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Baker's Dozen

Northern Uproar: Tanya Tagaq's Favourite Albums
John Freeman , November 30th, 2016 10:06

With the release of her phenomenal new album, Retribution, the Inuit throat singer talks to John Freeman about the albums that make her laugh and cry. And laugh some more.


Miles Davis - On The Corner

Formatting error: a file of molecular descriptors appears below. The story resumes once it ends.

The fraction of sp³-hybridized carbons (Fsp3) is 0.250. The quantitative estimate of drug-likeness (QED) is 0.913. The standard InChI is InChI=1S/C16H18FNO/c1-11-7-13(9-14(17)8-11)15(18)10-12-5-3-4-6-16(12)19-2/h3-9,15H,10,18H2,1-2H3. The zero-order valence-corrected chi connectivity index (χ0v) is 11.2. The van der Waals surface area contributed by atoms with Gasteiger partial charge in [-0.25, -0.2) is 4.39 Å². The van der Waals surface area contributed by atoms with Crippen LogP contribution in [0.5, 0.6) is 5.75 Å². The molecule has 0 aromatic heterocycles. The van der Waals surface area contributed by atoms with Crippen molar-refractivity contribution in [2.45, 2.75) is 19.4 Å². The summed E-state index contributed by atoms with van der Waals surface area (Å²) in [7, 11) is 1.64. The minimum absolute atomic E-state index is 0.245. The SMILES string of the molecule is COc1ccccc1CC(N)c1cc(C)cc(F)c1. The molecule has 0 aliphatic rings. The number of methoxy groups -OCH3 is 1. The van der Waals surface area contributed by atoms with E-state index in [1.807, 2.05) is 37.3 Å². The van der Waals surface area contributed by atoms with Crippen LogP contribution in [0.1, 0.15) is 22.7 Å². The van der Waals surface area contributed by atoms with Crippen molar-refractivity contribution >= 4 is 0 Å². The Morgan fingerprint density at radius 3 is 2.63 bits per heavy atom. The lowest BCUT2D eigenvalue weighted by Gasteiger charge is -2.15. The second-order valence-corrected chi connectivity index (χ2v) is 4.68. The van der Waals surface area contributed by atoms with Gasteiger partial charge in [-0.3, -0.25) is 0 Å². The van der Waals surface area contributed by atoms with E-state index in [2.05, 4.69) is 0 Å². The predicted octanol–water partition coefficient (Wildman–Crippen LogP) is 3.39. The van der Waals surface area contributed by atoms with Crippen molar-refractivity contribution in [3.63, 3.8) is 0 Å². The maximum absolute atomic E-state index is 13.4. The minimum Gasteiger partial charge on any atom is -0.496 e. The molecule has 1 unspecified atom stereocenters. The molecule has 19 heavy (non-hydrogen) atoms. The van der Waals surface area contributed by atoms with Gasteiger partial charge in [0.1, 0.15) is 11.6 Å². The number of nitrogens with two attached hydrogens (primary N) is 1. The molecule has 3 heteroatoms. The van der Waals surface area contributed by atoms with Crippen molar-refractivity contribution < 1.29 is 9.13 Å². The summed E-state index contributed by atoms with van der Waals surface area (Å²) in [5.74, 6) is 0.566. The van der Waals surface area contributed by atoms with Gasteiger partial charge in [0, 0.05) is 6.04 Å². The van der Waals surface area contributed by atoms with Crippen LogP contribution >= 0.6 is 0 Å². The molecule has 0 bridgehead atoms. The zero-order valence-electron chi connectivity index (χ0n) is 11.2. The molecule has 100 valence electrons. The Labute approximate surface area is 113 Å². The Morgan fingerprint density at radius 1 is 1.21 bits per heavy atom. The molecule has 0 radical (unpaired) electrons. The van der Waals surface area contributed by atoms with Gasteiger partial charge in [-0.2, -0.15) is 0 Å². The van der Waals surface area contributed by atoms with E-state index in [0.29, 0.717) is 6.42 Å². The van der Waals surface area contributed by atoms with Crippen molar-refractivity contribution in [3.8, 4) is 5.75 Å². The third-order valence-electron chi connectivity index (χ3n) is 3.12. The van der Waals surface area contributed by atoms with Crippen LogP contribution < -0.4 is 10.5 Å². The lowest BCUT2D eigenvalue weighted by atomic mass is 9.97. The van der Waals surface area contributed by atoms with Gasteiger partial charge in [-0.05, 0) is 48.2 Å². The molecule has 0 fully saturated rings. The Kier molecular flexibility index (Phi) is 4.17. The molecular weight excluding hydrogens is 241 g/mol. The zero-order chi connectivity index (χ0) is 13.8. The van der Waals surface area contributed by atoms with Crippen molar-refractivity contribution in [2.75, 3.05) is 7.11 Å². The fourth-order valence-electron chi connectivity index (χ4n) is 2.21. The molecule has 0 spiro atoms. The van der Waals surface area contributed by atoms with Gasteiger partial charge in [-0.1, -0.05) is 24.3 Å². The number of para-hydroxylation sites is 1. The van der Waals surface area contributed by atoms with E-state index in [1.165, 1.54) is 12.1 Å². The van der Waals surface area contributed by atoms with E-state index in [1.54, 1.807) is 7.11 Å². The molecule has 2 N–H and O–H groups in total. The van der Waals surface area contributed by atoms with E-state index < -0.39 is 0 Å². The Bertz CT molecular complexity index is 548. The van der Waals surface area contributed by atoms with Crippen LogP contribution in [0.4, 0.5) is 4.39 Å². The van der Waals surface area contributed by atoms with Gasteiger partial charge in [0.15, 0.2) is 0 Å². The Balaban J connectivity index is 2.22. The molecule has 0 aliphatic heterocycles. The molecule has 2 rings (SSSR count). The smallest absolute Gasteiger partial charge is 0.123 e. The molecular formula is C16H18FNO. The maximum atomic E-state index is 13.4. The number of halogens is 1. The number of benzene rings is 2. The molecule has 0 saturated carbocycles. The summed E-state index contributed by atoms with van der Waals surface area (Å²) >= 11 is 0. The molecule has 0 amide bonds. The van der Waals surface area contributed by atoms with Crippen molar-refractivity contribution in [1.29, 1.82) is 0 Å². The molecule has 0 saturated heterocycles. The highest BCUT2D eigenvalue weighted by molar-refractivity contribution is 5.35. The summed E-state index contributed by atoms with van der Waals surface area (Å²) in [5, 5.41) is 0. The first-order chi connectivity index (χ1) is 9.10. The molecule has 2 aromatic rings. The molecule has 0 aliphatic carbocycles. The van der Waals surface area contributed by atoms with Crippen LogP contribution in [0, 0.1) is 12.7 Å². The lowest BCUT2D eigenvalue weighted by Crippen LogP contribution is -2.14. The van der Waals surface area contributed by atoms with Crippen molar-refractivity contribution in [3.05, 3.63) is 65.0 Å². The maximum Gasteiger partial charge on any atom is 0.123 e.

I love this album, because sometime I feel scared when I listen to it and sometimes I am filled with wonderment. Sometimes I am laughing my ass of when I hear it. This album forces you into different areas of thought that you didn't necessarily know you could go to. Sometimes you don't want to go there, but On The Corner makes you go there anyway. The album is so reflective of what is happening with yourself – I have listened to that album alone, when it felt dark and kind of creepy. I have listened to it on a bright, sunny day, with people around and it has sounded very celebratory. I think the earmark of a fantastic piece of work is that it can act as a mirror to how you are feeling. Does Miles Davis' style influence the way you approach your music? To be totally honest, when I am doing my stuff, it is completely subliminal. Very little overthinking goes into my music – in terms of what we are doing and why we are doing it. I prefer art to be freeform. We spend so much time in our lives confined to certain patterns of thought. We have very little time outdoors and are so regulated, that I wanted one area of my life to be totally freeform and not controlled. I wanted my art to take me, as opposed to me taking it. So, I guess when I first heard this album, which was only a year or so ago, I did think "Oh shit, there are other people doing this stuff too" – because On The Corner sounds free. And this is a good example of an album that wasn't received well when it was released, but has become highly acclaimed with passing years. True art is always before its time. It is very hard to find art that is super popular and has much bearing on paving new ground. It is always something that isn't popular, that is paving the new ground. Poor Van Gogh, everyone hated his work and he lived his life in miserable poverty and now people pay millions of dollars for his art. He could have had a happy life – but then he made not have made great art. Maybe suffering and poverty does breed good art. Maybe after I am dead, people will like my music more [laughs].